Often it is our body telling us it needs something specific (craving hot chips or vegemite? perhaps your diet is a little low in salt?), and other times I think it is our emotional selves reconnecting with a feeling that we have experienced in the past, and that the specific food was associated with the experience. For me, fish and chips are a summer’s seaside meal in the car with my family. I can almost hear the waves rolling up the beach when I eat them today – just need close my eyes. A true childhood memory. And spring pea soup will always be the rich conversation of friends in foreign countries, as the best pea soup I ever made was for some friends for dinner when I was living in Belgium. I recall the colour of the deep green soup in the low, white bowls next to the dark purple napkins on the table – a richness of colour as well as taste.
Hang on! What about the BEE LARVAE???!!
Let me tell you a little story about bees and the Varroa mite. We don’t have this destructive little mite in Australia to date, so we are lucky. I was educated about the Varroa mite and the value of bee larvae by a guest lecturer for one of my Master of Sustainable Practice seminars recently, Mr Josh Evans from the Nordic Food Lab (which is associated with NOMA).
The Varroa mite is responsible for decimating many bee populations. The mite infests the hive, seeking the easy prey of the bee larvae for their food. In particular they head the drone bee larvae, and congregate almost entirely there. This is because the drone bee larvae stays in larval stage for about twice as long as the worker bees, so it is a more prolonged food source for the mite. Lazy? Smart? Efficient? All of the above.
If a hive is known to have been infested by the Varroa mite, the apirist can remove the affected drone bee larvae and that can often save the rest of the hive. The drone bee population that has been removed from the hive that is affected by the mite is dead, and instead of just throwing them away, the Nordic Food Lab have been exploring their value as a food source.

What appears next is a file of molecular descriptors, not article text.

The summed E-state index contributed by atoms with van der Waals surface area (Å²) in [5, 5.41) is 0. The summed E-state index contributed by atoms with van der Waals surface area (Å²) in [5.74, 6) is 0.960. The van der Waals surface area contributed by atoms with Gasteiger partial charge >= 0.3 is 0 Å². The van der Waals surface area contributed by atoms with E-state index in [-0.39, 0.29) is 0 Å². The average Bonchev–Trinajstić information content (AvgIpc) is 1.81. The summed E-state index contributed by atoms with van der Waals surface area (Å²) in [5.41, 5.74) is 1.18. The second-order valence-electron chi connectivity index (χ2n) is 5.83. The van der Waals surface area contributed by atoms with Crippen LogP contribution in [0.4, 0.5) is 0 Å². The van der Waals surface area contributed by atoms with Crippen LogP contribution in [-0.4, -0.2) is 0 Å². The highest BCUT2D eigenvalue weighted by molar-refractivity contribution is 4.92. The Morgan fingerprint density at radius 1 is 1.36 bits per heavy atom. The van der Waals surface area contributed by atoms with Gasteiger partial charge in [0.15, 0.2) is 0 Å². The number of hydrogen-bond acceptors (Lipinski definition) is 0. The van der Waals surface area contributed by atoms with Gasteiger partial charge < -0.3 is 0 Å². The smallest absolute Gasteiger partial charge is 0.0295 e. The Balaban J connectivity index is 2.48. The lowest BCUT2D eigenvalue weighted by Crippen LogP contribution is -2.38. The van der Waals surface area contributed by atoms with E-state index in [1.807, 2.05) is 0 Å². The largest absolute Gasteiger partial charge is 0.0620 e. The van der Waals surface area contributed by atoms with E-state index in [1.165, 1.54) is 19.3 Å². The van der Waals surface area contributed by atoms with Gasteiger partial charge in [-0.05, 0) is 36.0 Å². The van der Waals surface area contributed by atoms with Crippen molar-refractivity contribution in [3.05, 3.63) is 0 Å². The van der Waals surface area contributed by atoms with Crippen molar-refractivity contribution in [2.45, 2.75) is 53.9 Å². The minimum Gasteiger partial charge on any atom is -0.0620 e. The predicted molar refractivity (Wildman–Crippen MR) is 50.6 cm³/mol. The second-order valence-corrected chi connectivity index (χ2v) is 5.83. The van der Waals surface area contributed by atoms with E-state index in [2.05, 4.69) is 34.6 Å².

It turns out that bee larvae is incredibly high in protein (the runner’s muscle repair kit), and, as the larvae had only been nourished by the purest of honey, is also incredibly and beautifully sweet. I was fortunate enough to taste some and can say that it was spectacular.
So what does this little story and bee larvae as a whole got to do with the role of food in my life?
A few things:
- our diets should be as diverse as possible. We know monoculture is not great for sustainable farming, so it probably isn’t great for eating either! For me the message was to ensure I take my protein through a variety of sources and not just the traditional and familiar ones.
- there is high nutrient value in what we often consider waste products. I already make my own stock from vegetable peelings, fish bones, the water I poached chicken breasts in etc to make sure I extract every last nutritional ounce. But I could probably be a little more adventurous and imaginative with the ‘waste’ or left overs.
- food is fun! I don’t want to get so caught up in the science of the right proteins, correct fats types etc that I lose connect with the enjoyment of food. It was actually quite a fun and almost daring experience to try bee larvae.
Being surprised and delighted in life doesn’t happen often enough. Allow that to happen through food too : )